Before she died, Martina Košak gave a silver spoon to Janez Herman, a former, and fellow, internee at a World War II Italian Fascist camp. She wanted Herman to become the guardian of both the physical object, and the historic memory it symbolized. Košak, who had been a nurse at the Rab concentration camp, had carried the spoon with her always – in jail, in camp, and when she joined the National Liberation Army.
“Guardians of the Spoon,” a book by Slovenian photographer Manca Juvan, journalist Saša Petejan, and historian Urška Strle, “is an act of remembrance, and a way to pay respect to the past victims and survivors of Italian Fascist camps and their relatives,” write the authors. The book looks at the shifting conditions of memory.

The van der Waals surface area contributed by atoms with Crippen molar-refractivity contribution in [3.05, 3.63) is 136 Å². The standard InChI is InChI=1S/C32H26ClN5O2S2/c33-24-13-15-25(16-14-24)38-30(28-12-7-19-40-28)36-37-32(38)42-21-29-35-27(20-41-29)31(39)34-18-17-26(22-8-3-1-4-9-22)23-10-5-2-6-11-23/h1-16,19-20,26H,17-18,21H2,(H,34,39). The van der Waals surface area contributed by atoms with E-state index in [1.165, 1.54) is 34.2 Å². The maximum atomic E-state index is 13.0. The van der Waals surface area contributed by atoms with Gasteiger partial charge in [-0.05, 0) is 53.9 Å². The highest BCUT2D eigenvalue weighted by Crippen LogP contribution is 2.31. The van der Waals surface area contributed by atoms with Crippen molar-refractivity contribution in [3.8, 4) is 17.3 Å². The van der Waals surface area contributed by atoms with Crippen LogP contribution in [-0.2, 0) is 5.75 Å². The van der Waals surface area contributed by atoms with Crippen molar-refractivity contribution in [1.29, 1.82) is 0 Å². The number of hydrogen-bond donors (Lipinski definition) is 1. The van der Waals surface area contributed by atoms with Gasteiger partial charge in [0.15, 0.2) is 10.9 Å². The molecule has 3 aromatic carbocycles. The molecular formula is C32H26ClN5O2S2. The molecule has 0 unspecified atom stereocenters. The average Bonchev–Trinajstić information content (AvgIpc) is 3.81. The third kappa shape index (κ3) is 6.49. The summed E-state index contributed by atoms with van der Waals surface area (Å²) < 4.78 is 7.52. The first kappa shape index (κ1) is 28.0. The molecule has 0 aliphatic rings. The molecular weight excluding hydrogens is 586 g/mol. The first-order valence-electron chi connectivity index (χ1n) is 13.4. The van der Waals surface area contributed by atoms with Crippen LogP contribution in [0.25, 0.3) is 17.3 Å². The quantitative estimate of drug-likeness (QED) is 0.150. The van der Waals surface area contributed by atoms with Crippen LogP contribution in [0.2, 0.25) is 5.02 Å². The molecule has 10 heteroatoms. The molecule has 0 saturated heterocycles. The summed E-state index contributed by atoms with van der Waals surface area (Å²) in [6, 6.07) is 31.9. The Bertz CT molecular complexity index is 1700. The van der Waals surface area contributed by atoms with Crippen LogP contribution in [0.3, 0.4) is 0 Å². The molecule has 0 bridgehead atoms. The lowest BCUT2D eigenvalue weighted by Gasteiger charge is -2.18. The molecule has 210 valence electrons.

As opposed to Germany’s Nazi concentrations camps, the history of Italy’s camps has gone largely unacknowledged. During World War II, Italy created hundreds of camps within its borders and inside what was then Yugoslavia, parts of which Italy occupied between 1941-1943. Under the command of dictator Benito Mussolini, the camps interned more than 50,000 Slovenes, Croats and other South Slavs. It’s unknown how many people died in the camps, but their stories recall extreme cruelty and an unyielding threat of death.
The women who created “Guardians of the Spoon,” a collaborative project that includes a dedicated website in addition to the book, wish to illuminate fragments of the fates of the victims of Italian Fascist camps. The project also sheds light on those who outlived the survivors, becoming the guardians of their memories.
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